A particularly high concentration of rare geese is observed in Areket and on the flat terrain during rains and the after-rain period, as well as in the mountains in the National Park, where blue-winged geese nest in the wet months from July to August.

This species of Anseriformes feeds mainly at night, and during the day the birds hide in the dense grass. Blue-winged geese fly and swim well, but prefer to live on land, where food is more accessible. In their habitat they behave extremely quietly and do not betray their presence. Males and females make a soft whistle, but do not blow or gaggle like other types of geese.

Blue-winged goose feeding.

Blue-winged geese are mainly herbivores, grazing on forbs. They eat seeds of sedge and other herbaceous vegetation. However, the diet contains worms, insects, insect larvae, freshwater mollusks, and even small reptiles.

Reproduction of the blue-winged goose.

Blue-winged geese nest on the ground among vegetation. This little-known species of geese builds a lined nest among bunches of grass, which perfectly conceals the masonry. The female lays 6-7 eggs.

The reasons for the decrease in the number of blue-winged goose.

For a long time it was believed that the number of blue-winged geese was threatened by the hunting of local people for birds. However, recent reports have shown that locals set traps and catch geese for sale to the country's growing Chinese population. On a site in the vicinity of the Gefersa Reservoir, 30 km west of Addis Ababa, previously numerous populations of blue-winged geese are now becoming scarce.

This species is under pressure from the outside due to the rapidly growing human population, as well as drainage and degradation of wetlands and meadows, which are affected by anthropogenic factors.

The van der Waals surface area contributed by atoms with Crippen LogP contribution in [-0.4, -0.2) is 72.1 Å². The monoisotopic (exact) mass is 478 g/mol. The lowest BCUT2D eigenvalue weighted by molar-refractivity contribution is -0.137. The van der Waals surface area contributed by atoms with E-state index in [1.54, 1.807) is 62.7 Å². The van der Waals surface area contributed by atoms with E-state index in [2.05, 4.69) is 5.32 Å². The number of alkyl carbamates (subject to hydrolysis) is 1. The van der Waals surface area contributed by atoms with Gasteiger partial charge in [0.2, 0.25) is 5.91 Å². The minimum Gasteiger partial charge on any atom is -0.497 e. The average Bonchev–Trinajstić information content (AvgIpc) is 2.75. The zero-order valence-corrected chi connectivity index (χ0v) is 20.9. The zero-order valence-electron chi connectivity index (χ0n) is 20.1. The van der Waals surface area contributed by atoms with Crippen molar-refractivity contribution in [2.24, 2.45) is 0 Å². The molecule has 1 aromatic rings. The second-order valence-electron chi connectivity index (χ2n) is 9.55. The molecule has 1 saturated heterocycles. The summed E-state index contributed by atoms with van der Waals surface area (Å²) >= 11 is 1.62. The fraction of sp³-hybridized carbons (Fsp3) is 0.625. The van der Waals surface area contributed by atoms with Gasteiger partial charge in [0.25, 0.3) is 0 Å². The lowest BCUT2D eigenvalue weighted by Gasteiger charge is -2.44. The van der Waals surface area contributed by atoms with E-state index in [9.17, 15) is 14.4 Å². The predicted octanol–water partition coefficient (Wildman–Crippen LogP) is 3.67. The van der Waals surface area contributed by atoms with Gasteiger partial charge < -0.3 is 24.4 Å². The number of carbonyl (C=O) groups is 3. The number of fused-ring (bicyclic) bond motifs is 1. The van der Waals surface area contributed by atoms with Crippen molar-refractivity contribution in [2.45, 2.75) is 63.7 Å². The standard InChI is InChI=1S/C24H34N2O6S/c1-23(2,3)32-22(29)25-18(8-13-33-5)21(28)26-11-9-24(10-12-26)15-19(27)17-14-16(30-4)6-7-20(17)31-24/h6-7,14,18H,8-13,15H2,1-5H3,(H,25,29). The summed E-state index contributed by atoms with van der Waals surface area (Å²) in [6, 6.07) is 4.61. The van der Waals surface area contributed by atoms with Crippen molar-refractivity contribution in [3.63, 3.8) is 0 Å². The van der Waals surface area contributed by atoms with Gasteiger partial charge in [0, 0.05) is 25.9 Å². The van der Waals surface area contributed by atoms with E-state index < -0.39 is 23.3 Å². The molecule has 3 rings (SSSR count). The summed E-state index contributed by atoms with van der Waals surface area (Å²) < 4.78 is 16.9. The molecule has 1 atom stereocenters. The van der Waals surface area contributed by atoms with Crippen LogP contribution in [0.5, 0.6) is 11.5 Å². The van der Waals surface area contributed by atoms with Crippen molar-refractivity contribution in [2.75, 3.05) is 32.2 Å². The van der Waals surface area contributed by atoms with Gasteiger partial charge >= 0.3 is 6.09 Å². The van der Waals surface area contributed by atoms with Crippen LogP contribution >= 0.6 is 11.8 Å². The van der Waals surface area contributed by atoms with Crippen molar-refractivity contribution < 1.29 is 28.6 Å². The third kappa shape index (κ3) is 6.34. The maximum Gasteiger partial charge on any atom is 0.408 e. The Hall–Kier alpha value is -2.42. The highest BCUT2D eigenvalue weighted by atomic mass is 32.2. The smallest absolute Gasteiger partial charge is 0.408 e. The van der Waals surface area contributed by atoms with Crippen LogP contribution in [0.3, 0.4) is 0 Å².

Intensification of agriculture, drainage of swamps, overgrazing and periodic droughts also pose potential threats to the habitat of the species.

Blue-winged Goose - Ethiopian endemic

Actions to preserve the blue-winged goose.

No specific measures are taken to conserve the blue-winged goose. The main nesting places for the blue-winged goose are located within the Bale National Park. The Ethiopian organization for the protection of fauna and flora of this region is making efforts to preserve the species diversity of this region, but environmental protection is ineffective due to hunger, civil unrest and military operations. In the future, it is necessary to identify the main breeding sites of blue-winged geese, as well as other vital non-breeding areas and create protection for threatened species.

Monitor regularly at selected sites throughout the range to determine trends in abundance. Conduct bird movement research using radio telemetry to study additional bird habitats. Conduct information activities and control the shooting.

The conservation status of the blue-winged goose.

The blue-winged goose is classified as a vulnerable species, and is considered rarer than previously thought. This species of birds is threatened by loss of habitat. Threats to the habitat of the blue-winged goose, and other species of flora and fauna of the Ethiopian Highlands, have ultimately increased as a result of the phenomenal growth of the local population in Ethiopia in recent years. Eighty percent of the population living in highlands uses large areas for agriculture and livestock. It is therefore not surprising that the habitat has been severely affected and has undergone catastrophic changes.

Watch the video: Blue-winged Geese Barking?! (February 2020).